Synopses & Reviews
A million-dollar painting by Marc Chagall is stolen from a museum. The unlikely thief is Benjamin Ziskind, a thirty-year-old quiz-show writer. As Benjamin and his twin sister try to evade the police, they find themselves recalling their dead parents the father who lost a leg in Vietnam, the mother who created children's books and their stories about trust, loss, and betrayal. What is true, what is fake, what does it mean? Eighty years before the theft, these questions haunted Chagall and the enigmatic Yiddish fabulist Der Nister (The Hidden One
), teachers at a school for Jewish orphans. Both the painting and the questions will travel through time to shape the Ziskinds' futures.
With astonishing grace and simplicity, Dara Horn interweaves a real art heist, history, biography, theology, and Yiddish literature. Richly satisfying, utterly unique, her novel opens the door to the world to come not life after death, but the world we create through our actions right now.
"Former child prodigy Ben Ziskind 5'6', 123 pounds and legally blind steals a Marc Chagall painting at the end of an alienating singles cocktail hour at a local museum, determined to prove that its provenance is tainted and that it belongs to his family. With surety and accomplishment, Horn (In the Image) telescopes out into Ziskind's familial history through an exploration of Chagall's life; that of Chagall's friend the Yiddish novelist Der Nister; 1920s Soviet Russia and its horrific toll on Russian Jews; the nullifying brutality of Vietnam (where Ben's father, Daniel, served a short, terrifying stint); and the paradoxes of American suburbia, a place where native Ben feels less at home than the teenage Soviet refugee Leonid Shcharansky. Ben's relationship with his pregnant twin sister, Sara, a painter who eventually tries to render a forgery of the painting to return to the museum, is a damply compelling exposition of what it means to have someone biologically close but emotionally distant. Horn, born in 1977, expertly handles subplots and digressions, neatly bringing in everything from Yiddish lore to Nebuchadnezzar, Da Nang, the Venice Biennale, recent theories of child development, brutal Soviet politics and Daniel's job as a writer for fictional TV show American Genius. Characters like Erica Frank, of the Museum of Hebraic Art, give tart glimpses into still-claustrophobic Goodbye, Columbus territory, which Horn then unites with a much grander place that furnishes the book's title." Publishers Weekly (Starred Review) (Copyright Reed Business Information, Inc.)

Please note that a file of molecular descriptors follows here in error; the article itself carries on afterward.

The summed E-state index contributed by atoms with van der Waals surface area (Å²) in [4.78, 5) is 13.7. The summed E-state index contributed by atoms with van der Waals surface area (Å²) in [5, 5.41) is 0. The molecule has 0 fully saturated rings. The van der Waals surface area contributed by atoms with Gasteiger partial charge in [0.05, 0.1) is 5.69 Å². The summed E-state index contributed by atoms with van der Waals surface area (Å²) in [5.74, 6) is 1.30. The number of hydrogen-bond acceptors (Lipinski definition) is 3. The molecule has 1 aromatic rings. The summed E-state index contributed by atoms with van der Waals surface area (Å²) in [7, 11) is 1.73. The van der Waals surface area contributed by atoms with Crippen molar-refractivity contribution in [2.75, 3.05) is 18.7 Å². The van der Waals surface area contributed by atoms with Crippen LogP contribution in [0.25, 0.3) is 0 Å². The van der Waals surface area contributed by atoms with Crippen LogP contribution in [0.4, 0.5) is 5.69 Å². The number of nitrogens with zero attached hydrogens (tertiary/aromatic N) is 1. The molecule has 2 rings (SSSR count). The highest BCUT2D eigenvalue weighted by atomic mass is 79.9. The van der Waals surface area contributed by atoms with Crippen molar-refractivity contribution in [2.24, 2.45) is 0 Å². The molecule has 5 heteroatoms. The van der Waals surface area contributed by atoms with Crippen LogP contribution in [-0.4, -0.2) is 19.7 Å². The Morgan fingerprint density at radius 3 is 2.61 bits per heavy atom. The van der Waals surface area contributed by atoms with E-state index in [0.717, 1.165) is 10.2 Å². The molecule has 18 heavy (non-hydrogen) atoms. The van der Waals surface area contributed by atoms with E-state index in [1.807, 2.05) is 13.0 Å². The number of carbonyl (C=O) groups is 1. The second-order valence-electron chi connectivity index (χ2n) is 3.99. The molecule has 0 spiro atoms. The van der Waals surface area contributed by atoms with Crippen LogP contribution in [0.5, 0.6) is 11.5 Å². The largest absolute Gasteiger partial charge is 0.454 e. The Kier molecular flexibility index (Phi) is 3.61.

"A compelling collage of history, mystery, theology, and scripture, The World to Come is a narrative tour de force crackling with conundrums and dark truths." Allison Block, Booklist (starred review)
"Compelling and luxuriously layered... an accomplished work that beautifully explains how families in all their maddening, smothering, supportive glory create us." Natalie Danford, LA Times Sunday Book Review
A painting by Marc Chagall is stolen from a museum, and the unlikely thief is Benjamin Ziskind, a 30-year-old quiz-show writer. The author interweaves a real art heist, history, biography, theology, and Yiddish literature in a novel that opens the door to "the world to come"--the world created by one's actions right now.